Now Saudi Arabia allows woman to travel abroad without male guardian's approval
Riyadh, Aug 02: Ending a restriction that drew international censure, Saudi Arabia has now allowed adult women to travel abroad without approval from a male 'guardian', the government said on Thursday.
The decree announced on Friday comes after high-profile attempts by women to escape their guardians, despite a string of reforms including an historic decree last year that overturned the world's only ban on female motorists.
A Saudi passport will be issued to any citizen who applies for it and that any person above the age of 21 does not need permission to travel.
Reema Bandar Al-Saud, Saudi Arabia's first female ambassador to the United States, also confirmed the report in a social media post.
However, it is unclear from when this will come to effect.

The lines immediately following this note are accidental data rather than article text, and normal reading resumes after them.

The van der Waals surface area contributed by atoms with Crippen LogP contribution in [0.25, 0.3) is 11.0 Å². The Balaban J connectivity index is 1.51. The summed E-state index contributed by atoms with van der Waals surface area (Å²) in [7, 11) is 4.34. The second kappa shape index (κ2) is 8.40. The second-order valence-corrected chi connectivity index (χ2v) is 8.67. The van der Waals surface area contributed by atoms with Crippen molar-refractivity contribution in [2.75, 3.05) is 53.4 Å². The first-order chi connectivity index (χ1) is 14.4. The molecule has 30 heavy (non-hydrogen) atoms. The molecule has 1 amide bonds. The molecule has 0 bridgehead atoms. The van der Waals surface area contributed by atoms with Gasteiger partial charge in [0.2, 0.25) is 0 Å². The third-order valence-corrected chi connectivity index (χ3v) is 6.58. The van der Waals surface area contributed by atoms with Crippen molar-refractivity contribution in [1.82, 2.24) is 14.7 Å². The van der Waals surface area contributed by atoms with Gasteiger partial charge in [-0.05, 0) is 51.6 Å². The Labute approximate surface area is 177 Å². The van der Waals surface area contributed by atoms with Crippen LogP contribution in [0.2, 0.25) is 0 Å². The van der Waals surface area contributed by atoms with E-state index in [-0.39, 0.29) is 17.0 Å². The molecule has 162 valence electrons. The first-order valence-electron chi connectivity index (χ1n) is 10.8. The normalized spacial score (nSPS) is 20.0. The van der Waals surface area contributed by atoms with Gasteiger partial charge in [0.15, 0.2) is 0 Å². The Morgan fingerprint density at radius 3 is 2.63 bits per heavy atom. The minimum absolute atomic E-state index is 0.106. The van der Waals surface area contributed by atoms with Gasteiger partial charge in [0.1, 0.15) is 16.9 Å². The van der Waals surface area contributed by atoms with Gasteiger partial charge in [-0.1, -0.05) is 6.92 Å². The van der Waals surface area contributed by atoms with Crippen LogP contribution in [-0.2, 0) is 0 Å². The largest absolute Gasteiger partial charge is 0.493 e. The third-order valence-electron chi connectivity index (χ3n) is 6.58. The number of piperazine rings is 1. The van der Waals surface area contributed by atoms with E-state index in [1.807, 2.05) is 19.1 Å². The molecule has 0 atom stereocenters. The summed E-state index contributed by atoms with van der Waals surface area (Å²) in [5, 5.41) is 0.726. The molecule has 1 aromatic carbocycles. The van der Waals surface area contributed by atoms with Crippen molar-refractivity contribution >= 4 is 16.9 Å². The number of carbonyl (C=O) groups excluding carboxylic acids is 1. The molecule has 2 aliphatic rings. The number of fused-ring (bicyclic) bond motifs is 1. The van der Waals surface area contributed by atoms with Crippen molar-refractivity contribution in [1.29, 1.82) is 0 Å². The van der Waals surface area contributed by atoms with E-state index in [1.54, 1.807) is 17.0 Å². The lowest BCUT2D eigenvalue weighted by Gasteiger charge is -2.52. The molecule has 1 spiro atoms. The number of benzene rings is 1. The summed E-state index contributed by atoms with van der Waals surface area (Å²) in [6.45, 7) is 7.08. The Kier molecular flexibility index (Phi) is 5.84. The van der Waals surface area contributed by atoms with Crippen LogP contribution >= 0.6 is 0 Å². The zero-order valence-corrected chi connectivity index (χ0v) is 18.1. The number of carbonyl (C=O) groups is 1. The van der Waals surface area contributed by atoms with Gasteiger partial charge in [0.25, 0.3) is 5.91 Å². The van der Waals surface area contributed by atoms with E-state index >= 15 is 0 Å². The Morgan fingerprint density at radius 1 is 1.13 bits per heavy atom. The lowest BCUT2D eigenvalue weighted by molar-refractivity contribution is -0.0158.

If implemented, the landmark reform ends the long-standing guardianship system that renders adult women as legal minors and allows their guardians - husband, father and other male relatives - to exercise arbitrary authority over them.
Over a period of time, the Saudi kingdom's de facto ruler Crown Prince Mohammed bin Salman has earlier eased many social restrictions, such as lifting a driving ban for women last year, as part of a push to open up the conservative Muslim kingdom and transform the economy.
Several high-profile cases of young women seeking asylum abroad on claims of gender-based repression have added further pressure on Riyadh over the male guardian system.
While the other parts of the system remain intact. Women still need permission from a male relative to marry or live on their own.